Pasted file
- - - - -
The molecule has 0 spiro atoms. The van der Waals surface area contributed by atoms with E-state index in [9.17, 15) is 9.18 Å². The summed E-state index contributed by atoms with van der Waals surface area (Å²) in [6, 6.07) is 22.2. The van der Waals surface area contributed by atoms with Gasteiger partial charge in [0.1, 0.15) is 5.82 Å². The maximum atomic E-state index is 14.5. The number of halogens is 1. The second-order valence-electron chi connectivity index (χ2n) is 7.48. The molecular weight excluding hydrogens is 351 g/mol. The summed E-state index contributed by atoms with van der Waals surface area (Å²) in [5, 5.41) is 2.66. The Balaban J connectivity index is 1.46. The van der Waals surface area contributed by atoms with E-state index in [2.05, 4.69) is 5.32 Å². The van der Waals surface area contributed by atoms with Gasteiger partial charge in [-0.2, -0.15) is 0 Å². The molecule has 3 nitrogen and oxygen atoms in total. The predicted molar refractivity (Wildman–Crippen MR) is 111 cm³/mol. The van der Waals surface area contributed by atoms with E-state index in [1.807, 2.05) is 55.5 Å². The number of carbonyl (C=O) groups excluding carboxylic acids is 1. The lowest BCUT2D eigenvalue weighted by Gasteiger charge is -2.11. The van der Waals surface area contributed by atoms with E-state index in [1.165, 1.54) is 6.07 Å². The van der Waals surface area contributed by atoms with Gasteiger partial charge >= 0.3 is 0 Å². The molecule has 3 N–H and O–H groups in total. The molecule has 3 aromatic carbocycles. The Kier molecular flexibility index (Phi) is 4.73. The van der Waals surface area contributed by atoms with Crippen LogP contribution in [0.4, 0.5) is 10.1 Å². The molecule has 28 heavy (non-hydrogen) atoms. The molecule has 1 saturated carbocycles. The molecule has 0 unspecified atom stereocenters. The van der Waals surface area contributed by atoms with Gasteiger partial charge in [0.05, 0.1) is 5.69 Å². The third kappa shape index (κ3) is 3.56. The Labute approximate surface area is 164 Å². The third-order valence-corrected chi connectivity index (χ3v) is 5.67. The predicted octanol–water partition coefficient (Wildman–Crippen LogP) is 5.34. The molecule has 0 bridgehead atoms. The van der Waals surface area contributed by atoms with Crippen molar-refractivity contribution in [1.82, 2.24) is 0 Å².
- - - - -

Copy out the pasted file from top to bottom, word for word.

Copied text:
The molecule has 0 spiro atoms. The van der Waals surface area contributed by atoms with E-state index in [9.17, 15) is 9.18 Å². The summed E-state index contributed by atoms with van der Waals surface area (Å²) in [6, 6.07) is 22.2. The van der Waals surface area contributed by atoms with Gasteiger partial charge in [0.1, 0.15) is 5.82 Å². The maximum atomic E-state index is 14.5. The number of halogens is 1. The second-order valence-electron chi connectivity index (χ2n) is 7.48. The molecular weight excluding hydrogens is 351 g/mol. The summed E-state index contributed by atoms with van der Waals surface area (Å²) in [5, 5.41) is 2.66. The Balaban J connectivity index is 1.46. The van der Waals surface area contributed by atoms with E-state index in [2.05, 4.69) is 5.32 Å². The van der Waals surface area contributed by atoms with Gasteiger partial charge in [-0.2, -0.15) is 0 Å². The molecule has 3 nitrogen and oxygen atoms in total. The predicted molar refractivity (Wildman–Crippen MR) is 111 cm³/mol. The van der Waals surface area contributed by atoms with E-state index in [1.807, 2.05) is 55.5 Å². The number of carbonyl (C=O) groups excluding carboxylic acids is 1. The lowest BCUT2D eigenvalue weighted by Gasteiger charge is -2.11. The van der Waals surface area contributed by atoms with E-state index in [1.165, 1.54) is 6.07 Å². The van der Waals surface area contributed by atoms with Gasteiger partial charge >= 0.3 is 0 Å². The molecule has 3 N–H and O–H groups in total. The molecule has 3 aromatic carbocycles. The Kier molecular flexibility index (Phi) is 4.73. The van der Waals surface area contributed by atoms with Crippen LogP contribution in [0.4, 0.5) is 10.1 Å². The molecule has 28 heavy (non-hydrogen) atoms. The molecule has 1 saturated carbocycles. The molecule has 0 unspecified atom stereocenters. The van der Waals surface area contributed by atoms with Gasteiger partial charge in [0.05, 0.1) is 5.69 Å². The third kappa shape index (κ3) is 3.56. The Labute approximate surface area is 164 Å². The third-order valence-corrected chi connectivity index (χ3v) is 5.67. The predicted octanol–water partition coefficient (Wildman–Crippen LogP) is 5.34. The molecule has 0 bridgehead atoms. The van der Waals surface area contributed by atoms with Crippen molar-refractivity contribution in [1.82, 2.24) is 0 Å².